According to this description of a very general method, a detailed embodiment of a method is described below with reference to FIG. 5, with which the signal form according to FIG. 2, as well as the signal form according to FIG. 3, can be achieved and evaluated. After the start of the program in step 70, a counter variable n is first set to the value 1. This is followed by step 72 of the evaluation of the time response ZV of the output signal AS; 44, 46, 48; 58, 60, 62 of an integrated circuit 12. The evaluation of the time response ZV is shown in more detail in FIG. 5 and begins with substep 90 of step 72, in which it is checked whether the minimum waiting time, explained in association with FIGS. 2 and 3, until time t_1 has passed. Only when this is the case, branching to substep 92 occurs, in which an output signal AS; 44, 46, 48; 58, 60, 62 of the integrated circuit 12 is received. This is followed by substep 94, in which the output signal AS; 44, 46, 48; 58, 60, 62 is checked to determine whether it is within the predetermined value range I_1. If this is not the case, which corresponds to the output signal response shown in FIG. 2, step 96 follows, in which one of the predetermined conditions VB, explained in association with FIG. 2, is set. In addition, in step 96 the value of the counter variable n is increased by 1.

It is then checked in step 98 whether the maximum test time t_max has passed. As long as this is not the case, branching back to substep 92 occurs, in which a new output signal AS; 44, 46, 48 is received. This is again followed by step 94, which means a determination whether the value AS is within the interval I_1. As long as this is not the case and the maximum test time t_max is not exceeded, the loop runs through steps 92, 94, 96, and 98, whereby the value of the counter variable n is increased each time and thereby is always different from n=1. The loop is left only if it is determined in step 94 that the output signal AS; 44, 46, 48 enters the permitted value range I_1; because the counter variable n in this case is greater than 1, with a no answer to the corresponding query in step 102, step 104 is reached in which it is checked whether the predetermined condition VB is satisfied.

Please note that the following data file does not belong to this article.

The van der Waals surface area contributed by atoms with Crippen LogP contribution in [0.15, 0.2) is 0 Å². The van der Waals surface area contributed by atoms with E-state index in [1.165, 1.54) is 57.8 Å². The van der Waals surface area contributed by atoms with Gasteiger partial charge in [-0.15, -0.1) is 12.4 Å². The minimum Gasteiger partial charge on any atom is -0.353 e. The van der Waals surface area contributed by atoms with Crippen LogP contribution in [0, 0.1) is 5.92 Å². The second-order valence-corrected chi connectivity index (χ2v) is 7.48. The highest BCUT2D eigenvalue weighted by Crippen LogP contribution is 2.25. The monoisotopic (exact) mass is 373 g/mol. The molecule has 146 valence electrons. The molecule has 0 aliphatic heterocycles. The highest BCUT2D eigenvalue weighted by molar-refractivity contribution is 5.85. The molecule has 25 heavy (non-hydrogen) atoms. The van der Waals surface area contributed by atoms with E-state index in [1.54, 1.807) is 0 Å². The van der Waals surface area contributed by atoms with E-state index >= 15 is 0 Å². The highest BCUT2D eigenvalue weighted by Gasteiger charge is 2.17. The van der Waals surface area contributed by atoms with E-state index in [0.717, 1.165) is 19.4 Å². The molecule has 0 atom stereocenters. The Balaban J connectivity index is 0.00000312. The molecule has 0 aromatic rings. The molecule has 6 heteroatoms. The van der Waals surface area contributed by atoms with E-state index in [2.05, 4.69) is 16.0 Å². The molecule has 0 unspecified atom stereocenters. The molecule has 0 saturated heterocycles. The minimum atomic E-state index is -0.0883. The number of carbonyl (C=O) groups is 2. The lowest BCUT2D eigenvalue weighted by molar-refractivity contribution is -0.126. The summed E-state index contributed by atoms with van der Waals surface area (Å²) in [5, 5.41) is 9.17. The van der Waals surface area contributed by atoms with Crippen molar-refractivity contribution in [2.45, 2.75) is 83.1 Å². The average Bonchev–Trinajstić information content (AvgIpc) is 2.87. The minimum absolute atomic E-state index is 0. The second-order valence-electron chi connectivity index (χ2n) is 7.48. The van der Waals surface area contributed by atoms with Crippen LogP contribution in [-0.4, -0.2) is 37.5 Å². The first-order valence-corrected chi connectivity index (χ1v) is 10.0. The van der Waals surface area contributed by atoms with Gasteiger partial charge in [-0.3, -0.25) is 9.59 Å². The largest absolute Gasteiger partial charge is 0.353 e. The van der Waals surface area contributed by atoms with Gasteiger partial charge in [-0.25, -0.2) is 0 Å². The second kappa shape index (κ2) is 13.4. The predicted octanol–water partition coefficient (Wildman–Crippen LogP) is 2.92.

As long as this is not the case, branching from step 104 to step 106 occurs, in which it is checked whether the maximum test time t_max has been reached. Branching to step 80 occurs only when the predetermined condition in step 104 is recognized as having been satisfied or if the predetermined maximum test time t_max in step 106 is recognized as having been exceeded; this has already been explained in regard to FIG. 4 and relates to the receiving of the measured value and further branching in steps 82, 84, 86 of FIG. 4. Step 80 is also reached when the loop, including steps 92, 94, 96, and 98, is left from step 98 due to exceeding the maximum test time t_max.